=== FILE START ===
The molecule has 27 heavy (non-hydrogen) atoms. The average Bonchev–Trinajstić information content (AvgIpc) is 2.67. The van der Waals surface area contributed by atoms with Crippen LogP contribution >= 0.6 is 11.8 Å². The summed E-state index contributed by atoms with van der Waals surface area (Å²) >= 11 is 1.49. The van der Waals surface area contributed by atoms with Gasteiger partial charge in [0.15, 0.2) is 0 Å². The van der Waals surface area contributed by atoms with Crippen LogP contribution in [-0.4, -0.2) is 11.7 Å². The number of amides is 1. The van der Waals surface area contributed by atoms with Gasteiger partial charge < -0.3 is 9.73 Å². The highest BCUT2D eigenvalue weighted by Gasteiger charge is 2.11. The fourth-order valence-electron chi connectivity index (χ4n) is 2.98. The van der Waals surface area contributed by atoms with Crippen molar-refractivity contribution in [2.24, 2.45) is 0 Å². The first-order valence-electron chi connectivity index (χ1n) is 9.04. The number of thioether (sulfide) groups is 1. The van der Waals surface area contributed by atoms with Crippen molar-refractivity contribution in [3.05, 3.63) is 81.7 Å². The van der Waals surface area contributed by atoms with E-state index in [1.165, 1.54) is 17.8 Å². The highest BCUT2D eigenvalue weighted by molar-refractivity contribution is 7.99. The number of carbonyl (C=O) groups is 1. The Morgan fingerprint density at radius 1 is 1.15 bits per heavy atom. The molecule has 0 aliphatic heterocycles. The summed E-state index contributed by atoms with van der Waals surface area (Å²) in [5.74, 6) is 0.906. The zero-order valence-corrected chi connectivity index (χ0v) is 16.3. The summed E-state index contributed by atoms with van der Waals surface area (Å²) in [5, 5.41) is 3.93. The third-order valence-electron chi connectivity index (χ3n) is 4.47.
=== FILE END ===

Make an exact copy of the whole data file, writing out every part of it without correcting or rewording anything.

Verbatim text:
The molecule has 27 heavy (non-hydrogen) atoms. The average Bonchev–Trinajstić information content (AvgIpc) is 2.67. The van der Waals surface area contributed by atoms with Crippen LogP contribution >= 0.6 is 11.8 Å². The summed E-state index contributed by atoms with van der Waals surface area (Å²) >= 11 is 1.49. The van der Waals surface area contributed by atoms with Gasteiger partial charge in [0.15, 0.2) is 0 Å². The van der Waals surface area contributed by atoms with Crippen LogP contribution in [-0.4, -0.2) is 11.7 Å². The number of amides is 1. The van der Waals surface area contributed by atoms with Gasteiger partial charge < -0.3 is 9.73 Å². The highest BCUT2D eigenvalue weighted by Gasteiger charge is 2.11. The fourth-order valence-electron chi connectivity index (χ4n) is 2.98. The van der Waals surface area contributed by atoms with Crippen molar-refractivity contribution in [2.24, 2.45) is 0 Å². The first-order valence-electron chi connectivity index (χ1n) is 9.04. The number of thioether (sulfide) groups is 1. The van der Waals surface area contributed by atoms with Crippen molar-refractivity contribution in [3.05, 3.63) is 81.7 Å². The van der Waals surface area contributed by atoms with E-state index in [1.165, 1.54) is 17.8 Å². The highest BCUT2D eigenvalue weighted by molar-refractivity contribution is 7.99. The number of carbonyl (C=O) groups is 1. The Morgan fingerprint density at radius 1 is 1.15 bits per heavy atom. The molecule has 0 aliphatic heterocycles. The summed E-state index contributed by atoms with van der Waals surface area (Å²) in [5.74, 6) is 0.906. The zero-order valence-corrected chi connectivity index (χ0v) is 16.3. The summed E-state index contributed by atoms with van der Waals surface area (Å²) in [5, 5.41) is 3.93. The third-order valence-electron chi connectivity index (χ3n) is 4.47.